Waukesha was the only school district in Wisconsin to opt out of Biden's free-lunch program.
This week it opted back in, as board members said they were unaware of the hunger in their district.
But it was a 5-4 vote, and some members likened free lunch to mask mandates.
The school district in Waukesha, Wisconsin, voted in June to opt out of President Joe Biden's free-lunch program, with one member arguing that children and families could become "spoiled" with free meals. Nearly two months later, after widespread criticism, the district opted back in and acknowledged it didn't know how many children go hungry.
The Milwaukee Journal Sentinel reported on Monday that in a 5-4 vote, the Waukesha school board rescinded its decision and opted back into the pandemic free-lunch program, which gives meals to all K-12 students regardless of income.
Superintendent James Sebert had asked the members to reconsider. After weighing feedback, the board's president, Joseph Como, said he hadn't been aware of all the situations of hunger in the district.
"I appreciate your input very much," Como said at the meeting on Monday, according to the Journal Sentinel. "I eat every meal every day. I cannot relate to being hungry. I've been blessed."
Another member, Greg Deets, said he had voted to opt out of the program because he hadn't known the extent to which students in the district go unfed.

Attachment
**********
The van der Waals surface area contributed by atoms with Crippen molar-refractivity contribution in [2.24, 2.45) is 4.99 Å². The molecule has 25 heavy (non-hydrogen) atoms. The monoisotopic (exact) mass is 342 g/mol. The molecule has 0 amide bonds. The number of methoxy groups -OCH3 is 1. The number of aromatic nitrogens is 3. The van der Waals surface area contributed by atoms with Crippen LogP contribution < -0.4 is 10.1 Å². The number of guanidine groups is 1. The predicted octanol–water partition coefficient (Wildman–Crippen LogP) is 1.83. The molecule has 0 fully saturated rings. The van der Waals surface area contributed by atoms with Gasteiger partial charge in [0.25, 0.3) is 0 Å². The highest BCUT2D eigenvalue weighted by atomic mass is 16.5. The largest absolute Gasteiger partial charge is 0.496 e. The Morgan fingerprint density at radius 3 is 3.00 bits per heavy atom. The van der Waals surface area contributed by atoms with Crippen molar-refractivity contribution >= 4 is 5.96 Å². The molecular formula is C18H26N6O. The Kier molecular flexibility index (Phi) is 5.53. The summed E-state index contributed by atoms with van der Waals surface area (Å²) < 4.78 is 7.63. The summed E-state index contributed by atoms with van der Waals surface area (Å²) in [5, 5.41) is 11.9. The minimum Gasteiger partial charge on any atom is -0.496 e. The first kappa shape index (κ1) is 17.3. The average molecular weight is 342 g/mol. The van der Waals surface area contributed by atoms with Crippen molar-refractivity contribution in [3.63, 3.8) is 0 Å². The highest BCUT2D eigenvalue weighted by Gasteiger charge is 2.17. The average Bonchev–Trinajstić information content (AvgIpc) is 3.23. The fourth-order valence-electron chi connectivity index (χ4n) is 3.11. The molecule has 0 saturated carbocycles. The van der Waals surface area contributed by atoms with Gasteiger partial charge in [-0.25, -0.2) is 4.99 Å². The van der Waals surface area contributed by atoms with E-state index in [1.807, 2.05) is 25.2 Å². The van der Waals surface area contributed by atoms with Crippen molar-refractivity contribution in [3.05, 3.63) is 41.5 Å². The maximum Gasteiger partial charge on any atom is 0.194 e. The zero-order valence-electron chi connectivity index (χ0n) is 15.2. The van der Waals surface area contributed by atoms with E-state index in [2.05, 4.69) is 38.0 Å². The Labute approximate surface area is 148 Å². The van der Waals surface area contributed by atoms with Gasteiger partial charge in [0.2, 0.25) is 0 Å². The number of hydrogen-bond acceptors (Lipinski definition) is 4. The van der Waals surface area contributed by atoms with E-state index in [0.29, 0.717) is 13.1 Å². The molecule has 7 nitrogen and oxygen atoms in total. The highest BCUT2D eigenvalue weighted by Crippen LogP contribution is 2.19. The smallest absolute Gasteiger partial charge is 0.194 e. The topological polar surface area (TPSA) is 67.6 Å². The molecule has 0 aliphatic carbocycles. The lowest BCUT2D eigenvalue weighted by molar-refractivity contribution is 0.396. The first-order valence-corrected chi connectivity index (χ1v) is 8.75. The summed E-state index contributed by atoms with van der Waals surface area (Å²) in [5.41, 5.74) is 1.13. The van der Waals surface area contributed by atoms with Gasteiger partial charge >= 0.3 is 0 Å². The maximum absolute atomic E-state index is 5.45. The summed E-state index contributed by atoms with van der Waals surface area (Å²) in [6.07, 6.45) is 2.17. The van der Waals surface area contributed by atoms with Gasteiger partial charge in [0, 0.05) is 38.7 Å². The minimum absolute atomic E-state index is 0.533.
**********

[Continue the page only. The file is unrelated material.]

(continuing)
"I made the earlier votes without really looking at all the implications and I wasn't really informed and I apologize for that," Deets said. "The truth is that many of our students are hungry throughout the school day and we have the ability to do something about that."
But other members didn't feel the same way. At the meeting, the Journal Sentinel reported, Karin Rajnicek, who made headlines for saying free school meals could make students and families "spoiled," defended her comments and said she'd been speaking from her own experience of feeling spoiled by free meals for her children.
Other members described the board's changing course as giving in to intimidation.
"If it's food and free lunch today, it will be forced masking, forced whatever-we-want-to-do in schools because the mob will have the power to tell us what to do," Anthony Zenobia said, according to the Journal Sentinel.
Waukesha had been the only school district in Wisconsin to opt out of the pandemic free-lunch program, which extends through the spring of 2022, choosing to remain in the National School Lunch Program, which requires families to apply for free or reduced-price school meals.
"It's the student that's in the lunch line ... that stands there when there isn't money to pay the bill. It's the student that has to go back and sit at the table," Deets said on Monday. "I think we should do whatever we can so that students in our district don't have to experience those situations."
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